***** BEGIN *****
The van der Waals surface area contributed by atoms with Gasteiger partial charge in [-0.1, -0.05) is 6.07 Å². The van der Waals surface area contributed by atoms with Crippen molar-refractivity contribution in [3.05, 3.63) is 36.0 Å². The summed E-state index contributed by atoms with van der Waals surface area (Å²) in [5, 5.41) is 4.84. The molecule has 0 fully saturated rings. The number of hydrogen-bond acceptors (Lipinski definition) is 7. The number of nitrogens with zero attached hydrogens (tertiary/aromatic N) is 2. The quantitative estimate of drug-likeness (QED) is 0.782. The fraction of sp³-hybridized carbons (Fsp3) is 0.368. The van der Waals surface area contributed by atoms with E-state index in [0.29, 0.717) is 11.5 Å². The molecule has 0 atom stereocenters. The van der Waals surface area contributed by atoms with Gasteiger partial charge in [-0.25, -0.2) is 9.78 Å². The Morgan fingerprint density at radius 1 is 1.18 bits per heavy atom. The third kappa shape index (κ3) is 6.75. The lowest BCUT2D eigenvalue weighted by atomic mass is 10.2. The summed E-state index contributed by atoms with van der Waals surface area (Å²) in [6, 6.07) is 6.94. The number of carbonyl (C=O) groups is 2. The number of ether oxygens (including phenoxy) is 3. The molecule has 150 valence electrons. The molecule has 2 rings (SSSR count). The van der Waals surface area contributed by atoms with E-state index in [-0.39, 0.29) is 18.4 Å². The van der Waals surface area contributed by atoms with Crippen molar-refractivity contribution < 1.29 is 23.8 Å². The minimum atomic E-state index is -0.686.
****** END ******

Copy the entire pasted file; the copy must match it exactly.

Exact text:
The van der Waals surface area contributed by atoms with Gasteiger partial charge in [-0.1, -0.05) is 6.07 Å². The van der Waals surface area contributed by atoms with Crippen molar-refractivity contribution in [3.05, 3.63) is 36.0 Å². The summed E-state index contributed by atoms with van der Waals surface area (Å²) in [5, 5.41) is 4.84. The molecule has 0 fully saturated rings. The number of hydrogen-bond acceptors (Lipinski definition) is 7. The number of nitrogens with zero attached hydrogens (tertiary/aromatic N) is 2. The quantitative estimate of drug-likeness (QED) is 0.782. The fraction of sp³-hybridized carbons (Fsp3) is 0.368. The van der Waals surface area contributed by atoms with E-state index in [0.29, 0.717) is 11.5 Å². The molecule has 0 atom stereocenters. The van der Waals surface area contributed by atoms with Gasteiger partial charge in [-0.25, -0.2) is 9.78 Å². The Morgan fingerprint density at radius 1 is 1.18 bits per heavy atom. The third kappa shape index (κ3) is 6.75. The lowest BCUT2D eigenvalue weighted by atomic mass is 10.2. The summed E-state index contributed by atoms with van der Waals surface area (Å²) in [6, 6.07) is 6.94. The number of carbonyl (C=O) groups is 2. The number of ether oxygens (including phenoxy) is 3. The molecule has 150 valence electrons. The molecule has 2 rings (SSSR count). The van der Waals surface area contributed by atoms with E-state index in [-0.39, 0.29) is 18.4 Å². The van der Waals surface area contributed by atoms with Crippen molar-refractivity contribution < 1.29 is 23.8 Å². The minimum atomic E-state index is -0.686.